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If I have a rotation, $A$, and a translation, $B$, which I multiply like so

$C = AB$

Does the inverse of $C$ not only inverse the magnitudes of $A$ and $B$ but also become the reverse of operations?

e.g. $C^{-1} = BA$?

Does the inverse of a matrix also inverse the order of original operations (or am I conflating inverse with reverse)?

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Yes. If you're compounding operations to make a matrix, then the inverse matrix will be the compound of the inverse operations, in the reverse order. So if $C = AB$ then $C^{-1} = B^{-1}A^{-1}$

Think of it geometrically. Taking a 2D example, if you have an object at the origin, and you want to move it +2 units in X then rotate around the origin by +45 degrees. To undo this transformation, you need to first rotate by -45 degrees then translate by -2 units in X.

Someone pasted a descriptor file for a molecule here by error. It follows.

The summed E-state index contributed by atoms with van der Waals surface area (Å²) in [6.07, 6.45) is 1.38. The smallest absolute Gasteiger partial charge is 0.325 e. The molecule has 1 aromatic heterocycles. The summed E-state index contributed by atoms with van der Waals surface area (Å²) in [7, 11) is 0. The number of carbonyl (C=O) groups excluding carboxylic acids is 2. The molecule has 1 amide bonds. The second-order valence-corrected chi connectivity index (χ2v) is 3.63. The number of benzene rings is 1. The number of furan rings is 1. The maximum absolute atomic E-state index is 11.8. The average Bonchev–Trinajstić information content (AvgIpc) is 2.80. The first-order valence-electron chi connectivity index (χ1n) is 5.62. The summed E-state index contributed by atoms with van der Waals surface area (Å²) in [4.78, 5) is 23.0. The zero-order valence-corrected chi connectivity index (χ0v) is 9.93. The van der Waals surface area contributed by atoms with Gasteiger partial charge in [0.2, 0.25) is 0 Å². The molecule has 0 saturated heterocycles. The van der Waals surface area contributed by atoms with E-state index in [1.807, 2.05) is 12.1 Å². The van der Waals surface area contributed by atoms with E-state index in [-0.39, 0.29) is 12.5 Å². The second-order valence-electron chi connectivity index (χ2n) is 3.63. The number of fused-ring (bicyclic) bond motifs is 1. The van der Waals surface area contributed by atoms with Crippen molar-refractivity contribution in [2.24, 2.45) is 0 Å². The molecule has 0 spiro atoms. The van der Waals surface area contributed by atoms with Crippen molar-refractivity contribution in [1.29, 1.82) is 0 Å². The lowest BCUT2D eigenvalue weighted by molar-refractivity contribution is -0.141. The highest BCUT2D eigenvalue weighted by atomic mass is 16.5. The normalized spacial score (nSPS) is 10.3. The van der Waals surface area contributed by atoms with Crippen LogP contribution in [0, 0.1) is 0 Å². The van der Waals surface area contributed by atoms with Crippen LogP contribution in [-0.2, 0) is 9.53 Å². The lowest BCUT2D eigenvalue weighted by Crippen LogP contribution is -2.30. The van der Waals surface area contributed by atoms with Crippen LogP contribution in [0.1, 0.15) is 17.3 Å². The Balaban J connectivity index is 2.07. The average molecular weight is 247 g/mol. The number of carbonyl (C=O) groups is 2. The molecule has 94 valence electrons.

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  • $\begingroup$ Ah! I was thinking the inverse preserved original multiplication order so it effectively created a mirror transformation, but it doesn't. Does this explain why it works to use it as the view matrix - because any subsequent rotations of the camera will end up being done first, thus keeping an object in view? $\endgroup$ – SuperJumbo Feb 25 '18 at 21:14
  • $\begingroup$ No, the inverse undoes the original transform, so multiplying the two together will give you an identity matrix. Not quite sure what you're asking about the view matrix, but a view matrix in general is the inverse of the camera's transform - it moves the camera to the origin with no rotation. Applying this matrix to the other objects in your scene means that as your camera moves through the world, after applying your view matrix the camera is a fixed point, and the world is moving around it with the inverse motion. $\endgroup$ – russ Feb 26 '18 at 6:24

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